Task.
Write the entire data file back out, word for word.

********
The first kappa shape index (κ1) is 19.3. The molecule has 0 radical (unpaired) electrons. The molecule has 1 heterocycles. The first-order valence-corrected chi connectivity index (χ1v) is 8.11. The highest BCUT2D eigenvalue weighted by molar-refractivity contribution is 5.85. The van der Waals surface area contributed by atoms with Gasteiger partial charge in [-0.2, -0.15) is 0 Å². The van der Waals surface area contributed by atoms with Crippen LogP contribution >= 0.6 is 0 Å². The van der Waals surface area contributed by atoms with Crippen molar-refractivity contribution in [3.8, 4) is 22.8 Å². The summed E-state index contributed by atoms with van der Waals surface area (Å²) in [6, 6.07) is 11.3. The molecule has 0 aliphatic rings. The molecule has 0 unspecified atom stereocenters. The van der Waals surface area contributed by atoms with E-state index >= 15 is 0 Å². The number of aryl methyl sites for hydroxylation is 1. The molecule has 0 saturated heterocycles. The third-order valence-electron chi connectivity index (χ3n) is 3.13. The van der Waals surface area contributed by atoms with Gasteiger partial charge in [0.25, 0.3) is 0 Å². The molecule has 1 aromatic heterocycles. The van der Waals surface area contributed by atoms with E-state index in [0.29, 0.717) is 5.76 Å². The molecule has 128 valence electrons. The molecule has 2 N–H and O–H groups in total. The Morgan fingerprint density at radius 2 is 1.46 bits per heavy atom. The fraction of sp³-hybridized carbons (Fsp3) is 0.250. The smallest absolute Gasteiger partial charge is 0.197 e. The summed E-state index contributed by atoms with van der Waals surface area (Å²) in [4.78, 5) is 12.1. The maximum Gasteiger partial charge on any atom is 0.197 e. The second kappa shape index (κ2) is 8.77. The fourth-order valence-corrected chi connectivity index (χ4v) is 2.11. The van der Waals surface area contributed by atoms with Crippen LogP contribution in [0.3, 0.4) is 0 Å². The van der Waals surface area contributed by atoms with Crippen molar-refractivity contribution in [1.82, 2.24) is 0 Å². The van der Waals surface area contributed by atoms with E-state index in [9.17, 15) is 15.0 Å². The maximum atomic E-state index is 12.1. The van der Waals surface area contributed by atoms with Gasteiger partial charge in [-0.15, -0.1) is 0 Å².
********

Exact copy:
The first kappa shape index (κ1) is 19.3. The molecule has 0 radical (unpaired) electrons. The molecule has 1 heterocycles. The first-order valence-corrected chi connectivity index (χ1v) is 8.11. The highest BCUT2D eigenvalue weighted by molar-refractivity contribution is 5.85. The van der Waals surface area contributed by atoms with Gasteiger partial charge in [-0.2, -0.15) is 0 Å². The van der Waals surface area contributed by atoms with Crippen LogP contribution >= 0.6 is 0 Å². The van der Waals surface area contributed by atoms with Crippen molar-refractivity contribution in [3.8, 4) is 22.8 Å². The summed E-state index contributed by atoms with van der Waals surface area (Å²) in [6, 6.07) is 11.3. The molecule has 0 aliphatic rings. The molecule has 0 unspecified atom stereocenters. The van der Waals surface area contributed by atoms with E-state index >= 15 is 0 Å². The number of aryl methyl sites for hydroxylation is 1. The molecule has 0 saturated heterocycles. The third-order valence-electron chi connectivity index (χ3n) is 3.13. The van der Waals surface area contributed by atoms with Gasteiger partial charge in [0.25, 0.3) is 0 Å². The molecule has 1 aromatic heterocycles. The van der Waals surface area contributed by atoms with E-state index in [0.29, 0.717) is 5.76 Å². The molecule has 128 valence electrons. The molecule has 2 N–H and O–H groups in total. The Morgan fingerprint density at radius 2 is 1.46 bits per heavy atom. The fraction of sp³-hybridized carbons (Fsp3) is 0.250. The smallest absolute Gasteiger partial charge is 0.197 e. The summed E-state index contributed by atoms with van der Waals surface area (Å²) in [4.78, 5) is 12.1. The maximum Gasteiger partial charge on any atom is 0.197 e. The second kappa shape index (κ2) is 8.77. The fourth-order valence-corrected chi connectivity index (χ4v) is 2.11. The van der Waals surface area contributed by atoms with Crippen LogP contribution in [0.3, 0.4) is 0 Å². The van der Waals surface area contributed by atoms with Crippen molar-refractivity contribution in [1.82, 2.24) is 0 Å². The van der Waals surface area contributed by atoms with E-state index in [9.17, 15) is 15.0 Å². The maximum atomic E-state index is 12.1. The van der Waals surface area contributed by atoms with Gasteiger partial charge in [-0.15, -0.1) is 0 Å².